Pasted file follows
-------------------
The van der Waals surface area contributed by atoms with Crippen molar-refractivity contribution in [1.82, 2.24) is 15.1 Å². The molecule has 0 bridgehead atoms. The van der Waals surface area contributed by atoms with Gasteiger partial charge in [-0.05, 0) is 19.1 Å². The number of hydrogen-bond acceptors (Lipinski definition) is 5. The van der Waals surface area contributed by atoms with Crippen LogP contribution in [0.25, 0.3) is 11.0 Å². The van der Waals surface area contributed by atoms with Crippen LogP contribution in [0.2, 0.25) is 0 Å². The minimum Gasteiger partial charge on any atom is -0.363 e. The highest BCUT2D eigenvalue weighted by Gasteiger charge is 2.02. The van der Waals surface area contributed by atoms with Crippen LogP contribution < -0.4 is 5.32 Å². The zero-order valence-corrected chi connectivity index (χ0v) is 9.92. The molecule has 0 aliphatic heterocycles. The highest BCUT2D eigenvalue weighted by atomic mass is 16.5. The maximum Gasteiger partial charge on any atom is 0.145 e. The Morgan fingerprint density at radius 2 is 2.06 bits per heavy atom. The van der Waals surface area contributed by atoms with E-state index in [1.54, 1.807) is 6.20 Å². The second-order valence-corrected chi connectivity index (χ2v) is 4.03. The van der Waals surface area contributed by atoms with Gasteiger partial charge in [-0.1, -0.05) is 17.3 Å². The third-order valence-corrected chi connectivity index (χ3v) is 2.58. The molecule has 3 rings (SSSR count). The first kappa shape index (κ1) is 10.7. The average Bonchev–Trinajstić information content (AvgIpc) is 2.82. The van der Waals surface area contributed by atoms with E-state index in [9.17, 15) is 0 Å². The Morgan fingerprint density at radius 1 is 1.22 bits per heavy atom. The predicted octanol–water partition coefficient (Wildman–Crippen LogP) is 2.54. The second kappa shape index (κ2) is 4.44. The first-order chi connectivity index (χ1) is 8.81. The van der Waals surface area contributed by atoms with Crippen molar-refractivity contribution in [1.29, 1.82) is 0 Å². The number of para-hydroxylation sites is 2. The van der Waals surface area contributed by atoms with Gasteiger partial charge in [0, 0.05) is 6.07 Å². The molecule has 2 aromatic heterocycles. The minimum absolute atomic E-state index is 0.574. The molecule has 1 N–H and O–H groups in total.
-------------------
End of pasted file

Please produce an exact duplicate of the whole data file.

The van der Waals surface area contributed by atoms with Crippen molar-refractivity contribution in [1.82, 2.24) is 15.1 Å². The molecule has 0 bridgehead atoms. The van der Waals surface area contributed by atoms with Gasteiger partial charge in [-0.05, 0) is 19.1 Å². The number of hydrogen-bond acceptors (Lipinski definition) is 5. The van der Waals surface area contributed by atoms with Crippen LogP contribution in [0.25, 0.3) is 11.0 Å². The van der Waals surface area contributed by atoms with Crippen LogP contribution in [0.2, 0.25) is 0 Å². The minimum Gasteiger partial charge on any atom is -0.363 e. The highest BCUT2D eigenvalue weighted by Gasteiger charge is 2.02. The van der Waals surface area contributed by atoms with Crippen LogP contribution < -0.4 is 5.32 Å². The zero-order valence-corrected chi connectivity index (χ0v) is 9.92. The molecule has 0 aliphatic heterocycles. The highest BCUT2D eigenvalue weighted by atomic mass is 16.5. The maximum Gasteiger partial charge on any atom is 0.145 e. The Morgan fingerprint density at radius 2 is 2.06 bits per heavy atom. The van der Waals surface area contributed by atoms with E-state index in [1.54, 1.807) is 6.20 Å². The second-order valence-corrected chi connectivity index (χ2v) is 4.03. The van der Waals surface area contributed by atoms with Gasteiger partial charge in [-0.1, -0.05) is 17.3 Å². The third-order valence-corrected chi connectivity index (χ3v) is 2.58. The molecule has 3 rings (SSSR count). The first kappa shape index (κ1) is 10.7. The average Bonchev–Trinajstić information content (AvgIpc) is 2.82. The van der Waals surface area contributed by atoms with E-state index in [9.17, 15) is 0 Å². The Morgan fingerprint density at radius 1 is 1.22 bits per heavy atom. The predicted octanol–water partition coefficient (Wildman–Crippen LogP) is 2.54. The second kappa shape index (κ2) is 4.44. The first-order chi connectivity index (χ1) is 8.81. The van der Waals surface area contributed by atoms with Crippen molar-refractivity contribution in [1.29, 1.82) is 0 Å². The number of para-hydroxylation sites is 2. The van der Waals surface area contributed by atoms with Gasteiger partial charge in [0, 0.05) is 6.07 Å². The molecule has 2 aromatic heterocycles. The minimum absolute atomic E-state index is 0.574. The molecule has 1 N–H and O–H groups in total.